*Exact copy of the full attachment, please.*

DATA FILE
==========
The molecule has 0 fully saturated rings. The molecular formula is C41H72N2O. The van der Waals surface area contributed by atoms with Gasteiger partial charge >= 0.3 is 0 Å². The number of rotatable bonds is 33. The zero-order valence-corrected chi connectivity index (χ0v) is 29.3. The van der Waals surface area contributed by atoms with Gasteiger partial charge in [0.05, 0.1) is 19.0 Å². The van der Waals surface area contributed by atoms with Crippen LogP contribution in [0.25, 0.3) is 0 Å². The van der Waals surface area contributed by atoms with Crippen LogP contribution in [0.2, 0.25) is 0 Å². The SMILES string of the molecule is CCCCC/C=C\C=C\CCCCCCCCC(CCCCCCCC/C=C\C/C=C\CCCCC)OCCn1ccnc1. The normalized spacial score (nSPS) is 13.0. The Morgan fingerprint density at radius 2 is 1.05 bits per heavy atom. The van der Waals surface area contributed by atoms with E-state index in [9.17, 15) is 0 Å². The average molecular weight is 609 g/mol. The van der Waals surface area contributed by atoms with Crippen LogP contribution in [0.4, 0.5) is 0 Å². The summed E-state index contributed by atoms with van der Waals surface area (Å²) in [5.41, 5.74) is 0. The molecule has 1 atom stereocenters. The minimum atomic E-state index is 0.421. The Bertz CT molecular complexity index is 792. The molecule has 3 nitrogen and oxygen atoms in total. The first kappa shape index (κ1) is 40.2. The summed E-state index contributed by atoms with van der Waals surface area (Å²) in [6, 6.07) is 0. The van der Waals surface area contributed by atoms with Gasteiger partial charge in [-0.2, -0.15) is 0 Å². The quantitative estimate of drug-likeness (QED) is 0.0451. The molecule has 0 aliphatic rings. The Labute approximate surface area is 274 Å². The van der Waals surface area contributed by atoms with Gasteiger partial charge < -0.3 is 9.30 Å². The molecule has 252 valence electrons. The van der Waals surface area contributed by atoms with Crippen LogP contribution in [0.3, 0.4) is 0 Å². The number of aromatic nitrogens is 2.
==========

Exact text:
The molecule has 0 fully saturated rings. The molecular formula is C41H72N2O. The van der Waals surface area contributed by atoms with Gasteiger partial charge >= 0.3 is 0 Å². The number of rotatable bonds is 33. The zero-order valence-corrected chi connectivity index (χ0v) is 29.3. The van der Waals surface area contributed by atoms with Gasteiger partial charge in [0.05, 0.1) is 19.0 Å². The van der Waals surface area contributed by atoms with Crippen LogP contribution in [0.25, 0.3) is 0 Å². The van der Waals surface area contributed by atoms with Crippen LogP contribution in [0.2, 0.25) is 0 Å². The SMILES string of the molecule is CCCCC/C=C\C=C\CCCCCCCCC(CCCCCCCC/C=C\C/C=C\CCCCC)OCCn1ccnc1. The normalized spacial score (nSPS) is 13.0. The Morgan fingerprint density at radius 2 is 1.05 bits per heavy atom. The van der Waals surface area contributed by atoms with E-state index in [9.17, 15) is 0 Å². The average molecular weight is 609 g/mol. The van der Waals surface area contributed by atoms with Crippen LogP contribution in [0.4, 0.5) is 0 Å². The summed E-state index contributed by atoms with van der Waals surface area (Å²) in [5.41, 5.74) is 0. The molecule has 1 atom stereocenters. The minimum atomic E-state index is 0.421. The Bertz CT molecular complexity index is 792. The molecule has 3 nitrogen and oxygen atoms in total. The first kappa shape index (κ1) is 40.2. The summed E-state index contributed by atoms with van der Waals surface area (Å²) in [6, 6.07) is 0. The van der Waals surface area contributed by atoms with Gasteiger partial charge in [-0.2, -0.15) is 0 Å². The quantitative estimate of drug-likeness (QED) is 0.0451. The molecule has 0 aliphatic rings. The Labute approximate surface area is 274 Å². The van der Waals surface area contributed by atoms with Gasteiger partial charge < -0.3 is 9.30 Å². The molecule has 252 valence electrons. The van der Waals surface area contributed by atoms with Crippen LogP contribution in [0.3, 0.4) is 0 Å². The number of aromatic nitrogens is 2.